Home Car/Bike Reviews 2013 Lexus ES

2013 Lexus ES



Now in its fifth generation, Lexus’ ES is the company’s top seller. It accounts for some 25 per cent of everything they move, and, for 2013, gets a complete overhaul, and the addition of a hybrid model.

Now available as either a normally aspirated 350 or the 300h hybrid, the ES is Lexus’ entry-level offering, and is the latest in an absolute barrage of new model introductions coming from the Japanese carmaker. Given the rough ride the company had during 2009-2010 with the unintended acceleration and recalcitrant floormats imbroglio, it’s almost like it’s trying to get away from itself.

With the ES, Lexus has produced an upscale sedan that feels much more exclusive than it is. It has interior elbow room that is apparently equal to that of the much larger Mercedes S-Class, and, with arguably the best assembly quality in the industry, and features an almost completely silent ride with taut handling and improved fuel economy. The company has had its share of issues over the last couple of years, but it still knows how to make a luxury sedan with the best of them.

Power for the ES350 is delivered by a 3.5 litre V6 that develops 268 horsepower and is mated to a six-speed automatic only. This engine – or derivatives of it – is used throughout the Toyota/Lexus line-up and you’ll look long and hard to find a smoother, more refined and thrifty V6 engine. It’s no exaggeration to say that Toyota has mastered the art of building V6 engines, and if you had to use one word to describe the driving experience of the ES350 it’d have to be: smooth.

If fuel economy is more important than smoothness, the ES300h features a 2.5 litre four cylinder with an integral electric motor that together, deliver some 4.7 litres per 100 kilometres in town and 5.1 L/100 km on the highway. Interesting that fuel economy better in the city than on the freeway. The 300h also has a 100 per cent “EV” electric mode that will propel the vehicle on battery power alone at speeds up to about 60 km/h, depending upon how the car is driven….in parking lots, for example.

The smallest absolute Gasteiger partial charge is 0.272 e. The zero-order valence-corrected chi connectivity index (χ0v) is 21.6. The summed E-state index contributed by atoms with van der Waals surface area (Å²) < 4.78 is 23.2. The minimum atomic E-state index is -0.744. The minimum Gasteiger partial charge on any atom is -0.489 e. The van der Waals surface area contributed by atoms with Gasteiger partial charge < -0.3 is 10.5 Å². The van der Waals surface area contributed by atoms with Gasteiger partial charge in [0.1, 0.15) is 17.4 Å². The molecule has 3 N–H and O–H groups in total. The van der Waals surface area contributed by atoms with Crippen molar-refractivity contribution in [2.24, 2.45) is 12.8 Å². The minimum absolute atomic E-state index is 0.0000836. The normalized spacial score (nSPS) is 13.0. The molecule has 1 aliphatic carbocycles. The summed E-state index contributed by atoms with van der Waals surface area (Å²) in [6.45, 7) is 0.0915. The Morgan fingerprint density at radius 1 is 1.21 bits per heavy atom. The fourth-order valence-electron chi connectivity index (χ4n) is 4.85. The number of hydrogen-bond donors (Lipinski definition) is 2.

The internal combustion engine in the 300h is of the Atkinson Cycle variety, which basically means that the exhaust stroke in the engine is longer than the power stroke, which translates into less power, but more fuel efficiency. Other fuel saving features of the hybrid include an electric water pump, electric power steering and no accessory drive belts. No need to replace the fan belt here because there isn’t one. Hybrid cars aren’t that common in the upscale market, and Lexus is on a mission to change that. “Having a hybrid option was a must for us,” said Larry Hutchinson, Senior Executive Director of Lexus in Canada, at the launch of the ES just outside Portland, Oregon.

As you might expect, the ES – both versions – is a rolling showcase of luxury and convenience goodies. It may be an entry-level Lexus, but it is definitely not lacking in creature comforts. Standard equipment in both models includes stuff like Bluetooth, climate control system, Sirius satellite radio, ten airbags, and all the usual power convenience goodies. You can also order extras such as a back-up camera, heated steering wheel (lovely!), leather interior, rear window sunshade, navi system and on and on. These extra will be packaged in option groups. For example, if you want a navi system, you also get the aforementioned heating steering wheel, rain-sensing windshield wipers and so on. Lexus has not released any prices for the ES at this time.

Driving around the Willamette Valley in Oregon, a couple of things occur to me. First of all, you really couldn’t ask for a better luxury car. Absolutely no complaints here. Yes, you can spend more and get fripperies such as self-parking, ventilated seats and so on, but in terms of getting a better automobile, this one is hard to beat. Anything beyond the ES is, in my opinion, getting into the snob factor.

Secondly, Toyota / Lexus’ biggest challenge these days is not mastering the ability to make a good automobile. Even during the company’s darkest hours, when the lawsuits were coming thick and fast and the company’s president testified before the U.S. congress, I wouldn’t have hesitated to purchase a Camry or Sienna or whatever, had I been in the market for a new car. Toyota still makes some of the most dependable automobiles on the market. Don’t believe me? Check out Consumer Reports or J.D. Power sometime.

No; this company’s biggest challenge is convincing buyers that their cars are as interesting and fun to drive as the next guy’s.That when you get behind the wheel of an ES350, for example, you won’t be bored stiff. While it may not be the most entertaining car in the world, the ES350 / 300h is definitely a step in that direction.



Engine: 3.5 litre V6 & 2.5 litre four cylinder w. electric motor

Transmission: Six-speed automatic

Drive: Front-wheel drive

Horsepower: 268hp @  6200 rpm & 200 horsepower

Torque:248 ft. lb. @ 4700 rpm / N/A

Base Price: N/A

Fuel Economy: 4.7 litres per 100 kilometres city/5.1 highway. (ES 300h)

Alternatives: Acura TL, Nissan Maxima, Infiniti G37, BMW 3-series, Audi A4, Cadillac XTS, Buick Allure.

Positives: Hybrid really good on gas, excellent assembly quality, lots of interior elbow room.

Negatives: Some may find it boring, hybrid model a little on the slow side.